LOGANTON, PA. — Nicholas Meat, a Loganton, Pa.-based, beef processor recently announced that it would have to temporarily close following a compliance order by Pennsylvania’s Department of Environmental Protection (DEP).
In the Feb. 9 order, Nicholas Meat said that the DEP told the company to cease land application of food processing residuals (FPR) on snow-covered fields.
In its statement, Nicholas said it had been doing the practice for more than a decade.
“This arbitrary reversal in the DEP's longstanding position of allowing Nicholas Meat to apply FPR to snow-covered fields, and causing our operation to temporarily shut down, now puts this environmentally beneficial project at serious risk,” said Brian Miller, director of sustainability at Nicholas Meat.
Pennsylvania DEP spokesperson Megan Lehman said the agency did not order the Nicholas Meat operation to shut down. She explained that the company had multiple legal options to manage its FPR.
“The Nicholas Meat facility has expanded greatly in recent years, while the storage for the residual waste the process generates has not kept up,” Lehman said in a statement. “That growth, coupled with an unusually long standing snowpack and no backup plan, is the genesis of this issue. DEP recently issued permits to Nicholas Meat for the construction of a waste digester, which is hoped to provide a long-term, sustainable solution.”
Lehman mentioned DEP’s Food Processing Residual Management Manual stance on permission to do this during the winter.
“Field application of FPRs is not permitted on snow-covered ground,” the manual stated. “Remember, the potential for a pollution incident is greatest in the winter, and therefore so is your liability.”
However, Robin Brandt, the principal author of the manual, provided Nicholas with a statement of approval of the company’s continued land application of FPR year-round including when snow-covered.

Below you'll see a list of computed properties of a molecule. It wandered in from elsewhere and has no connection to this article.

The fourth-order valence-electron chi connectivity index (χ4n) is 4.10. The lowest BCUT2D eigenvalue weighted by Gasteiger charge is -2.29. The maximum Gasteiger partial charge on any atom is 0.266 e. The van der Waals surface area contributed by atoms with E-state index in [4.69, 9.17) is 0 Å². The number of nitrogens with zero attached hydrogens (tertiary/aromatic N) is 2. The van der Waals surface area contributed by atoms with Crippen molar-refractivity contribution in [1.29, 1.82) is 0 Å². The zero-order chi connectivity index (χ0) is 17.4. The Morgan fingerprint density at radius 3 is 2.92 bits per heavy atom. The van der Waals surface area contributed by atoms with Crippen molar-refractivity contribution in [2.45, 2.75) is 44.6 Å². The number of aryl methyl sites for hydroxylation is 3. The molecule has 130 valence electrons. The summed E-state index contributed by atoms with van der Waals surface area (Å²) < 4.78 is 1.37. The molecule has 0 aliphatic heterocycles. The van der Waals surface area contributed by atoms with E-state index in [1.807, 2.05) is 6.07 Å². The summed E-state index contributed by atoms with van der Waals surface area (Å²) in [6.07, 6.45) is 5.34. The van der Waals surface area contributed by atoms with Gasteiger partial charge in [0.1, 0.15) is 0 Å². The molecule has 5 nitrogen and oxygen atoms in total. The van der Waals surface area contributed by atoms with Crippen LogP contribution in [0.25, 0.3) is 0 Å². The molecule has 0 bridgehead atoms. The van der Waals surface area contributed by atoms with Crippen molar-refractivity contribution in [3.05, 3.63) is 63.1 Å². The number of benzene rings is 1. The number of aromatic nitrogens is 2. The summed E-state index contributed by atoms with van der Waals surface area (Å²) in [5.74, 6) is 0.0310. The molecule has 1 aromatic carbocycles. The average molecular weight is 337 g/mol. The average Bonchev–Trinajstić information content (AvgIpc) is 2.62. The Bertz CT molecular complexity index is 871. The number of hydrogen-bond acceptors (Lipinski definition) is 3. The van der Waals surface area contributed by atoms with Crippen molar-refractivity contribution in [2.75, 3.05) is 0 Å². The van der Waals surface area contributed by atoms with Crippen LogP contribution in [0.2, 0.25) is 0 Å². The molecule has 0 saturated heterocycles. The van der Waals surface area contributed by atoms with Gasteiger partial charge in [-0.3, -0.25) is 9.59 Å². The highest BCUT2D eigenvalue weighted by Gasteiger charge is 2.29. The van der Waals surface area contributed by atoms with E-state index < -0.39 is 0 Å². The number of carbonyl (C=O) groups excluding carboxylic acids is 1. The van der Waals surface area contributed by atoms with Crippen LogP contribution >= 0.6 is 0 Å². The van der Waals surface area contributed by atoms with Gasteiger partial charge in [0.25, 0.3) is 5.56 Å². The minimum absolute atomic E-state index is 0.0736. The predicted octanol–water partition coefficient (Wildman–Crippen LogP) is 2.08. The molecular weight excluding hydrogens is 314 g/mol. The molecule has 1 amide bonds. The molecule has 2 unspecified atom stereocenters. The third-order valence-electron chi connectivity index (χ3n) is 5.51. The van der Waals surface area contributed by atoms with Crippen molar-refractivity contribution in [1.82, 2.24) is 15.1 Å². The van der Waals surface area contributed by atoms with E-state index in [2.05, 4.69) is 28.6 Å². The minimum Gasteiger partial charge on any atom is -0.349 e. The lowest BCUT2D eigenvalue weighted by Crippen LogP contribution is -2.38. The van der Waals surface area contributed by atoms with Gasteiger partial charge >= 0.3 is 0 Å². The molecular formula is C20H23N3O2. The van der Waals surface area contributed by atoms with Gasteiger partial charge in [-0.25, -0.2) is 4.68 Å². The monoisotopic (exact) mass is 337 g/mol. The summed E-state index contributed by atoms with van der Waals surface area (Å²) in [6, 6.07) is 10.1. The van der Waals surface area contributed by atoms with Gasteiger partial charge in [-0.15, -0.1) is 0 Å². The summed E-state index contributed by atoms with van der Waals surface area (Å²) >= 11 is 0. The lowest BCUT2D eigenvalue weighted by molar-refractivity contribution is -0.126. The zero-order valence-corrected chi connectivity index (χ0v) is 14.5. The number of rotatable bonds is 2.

“The intent of the FPR guidance is to promote environmentally responsible beneficial use of FPRs,” Brandt said. “From what I have seen, the Bazooka-Farmstar toolbar equipment used by Nicholas Meat LLC satisfies the intent of the FPR manual. At the time this narrative was drafted for the FPR manual, in the early 90s, we were not aware of any practical land application equipment that could overcome the drawbacks associated with treatment of snow-covered fields.”
Nicholas Meat employs 350 workers and 150 contract workers along with hundreds of farmers and cattle buyers. The company processes 600 head of beef cattle daily.
“If action is not taken to reverse the shocking decision of the DEP, these people will be without jobs and income to support their families,” said Doug Nicholas, chief operating officer of Nicholas Meat. “These are the same employees who have shown up to work every day to feed Pennsylvania families despite challenging times. During the COVID-19 pandemic, the plant never shut down, because we were able to ensure that safety standards were in place to help these essential workers do their jobs and contribute to our nation’s food supply.”
Nicholas Meat concluded its remarks by citing that the Pennsylvania Superior Court and DEP both found its FPR land application activities to be acceptable and permissible in the past and that the storage was ‘normal agricultural operations’ under the Pennsylvania Right to Farm Act.